One Girl’s Fear of Public Speaking

The Three Worst Parts of Being an Accidental Public Speaker

And the best ways I have come up with to combat them

Amanda OBrien speaking at Social Media FTWOver the last few years I have had some amazing professional experiences. My work has let me use my skills, teaches me new things every day and I have met some great people. I even get to travel around and talk to people about the things I have learned. Sometimes they are small groups and sometimes large. The problem is… I am terrified of public speaking.

How did this happen to me?

There are people out there who love public speaking. They love it so much that they learn an industry, trade or skill just so they can teach it to other people. There are people who feel like public speaking is up there on the path to ‘making it’. I feel like it is a necessary piece of my position. I feel like if you can speak and genuinely help other people, than you should. If you are speaking just to speak, you may be doing everyone an injustice. I speak because I think I have to, not particularly because I want to.

Internet marketing, building websites and social media are interesting, complicated and ever changing topics. If I can take the content and practices that I have learned and can teach another business, that is good. If that knowledge helps your business and the next time you need any of our services, you think of me – even better.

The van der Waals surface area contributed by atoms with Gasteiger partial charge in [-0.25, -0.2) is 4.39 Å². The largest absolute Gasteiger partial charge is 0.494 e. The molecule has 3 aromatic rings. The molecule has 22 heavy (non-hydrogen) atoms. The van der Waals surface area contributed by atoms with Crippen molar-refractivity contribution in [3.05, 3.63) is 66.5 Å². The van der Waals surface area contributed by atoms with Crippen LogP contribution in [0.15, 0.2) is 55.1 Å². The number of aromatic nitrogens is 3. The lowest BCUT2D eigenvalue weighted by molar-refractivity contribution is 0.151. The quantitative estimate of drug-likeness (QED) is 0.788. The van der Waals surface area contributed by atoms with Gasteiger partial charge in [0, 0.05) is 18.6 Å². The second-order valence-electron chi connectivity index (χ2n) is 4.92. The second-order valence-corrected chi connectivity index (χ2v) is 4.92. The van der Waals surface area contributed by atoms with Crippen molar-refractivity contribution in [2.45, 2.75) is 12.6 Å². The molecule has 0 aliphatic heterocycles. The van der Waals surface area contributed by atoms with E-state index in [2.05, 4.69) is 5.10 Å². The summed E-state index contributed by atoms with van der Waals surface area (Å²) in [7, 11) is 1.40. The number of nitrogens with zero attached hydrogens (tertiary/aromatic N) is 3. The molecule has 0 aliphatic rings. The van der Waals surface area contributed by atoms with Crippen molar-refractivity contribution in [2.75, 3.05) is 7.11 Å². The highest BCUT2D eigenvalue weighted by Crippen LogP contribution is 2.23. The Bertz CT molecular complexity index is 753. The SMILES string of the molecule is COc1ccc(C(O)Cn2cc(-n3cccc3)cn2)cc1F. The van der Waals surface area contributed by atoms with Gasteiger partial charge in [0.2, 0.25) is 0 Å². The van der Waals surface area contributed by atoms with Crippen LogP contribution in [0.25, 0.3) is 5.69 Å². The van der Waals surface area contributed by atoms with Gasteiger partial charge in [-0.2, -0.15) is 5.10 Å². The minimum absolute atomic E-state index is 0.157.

From my first professional speaking gig to my most recent, they are all scary but I am positive I left the audience with information they can use and that they have not heard someplace else. I genuinely think I can help people, so that is why I speak about my industry.

Without further ado, here are the 3 worst parts of public speaking for me and how I try to keep that anxiety under control:

  1. Blacking out – We aren’t talking about one too many martinis at the Armory blacking out, I mean completely sober. What happens is I get really nervous up until the second I start talking and then I just go blank. The words come out, I can move around, show slides, even make jokes but I don’t remember any of it very well. I have seen recordings of me speaking and you can’t tell I am in that black out state, but I am. It is almost like it is an emotional blackout. I can’t be scared anymore, I can’t prepare anymore – all I can do is tell you what I came here to tell you.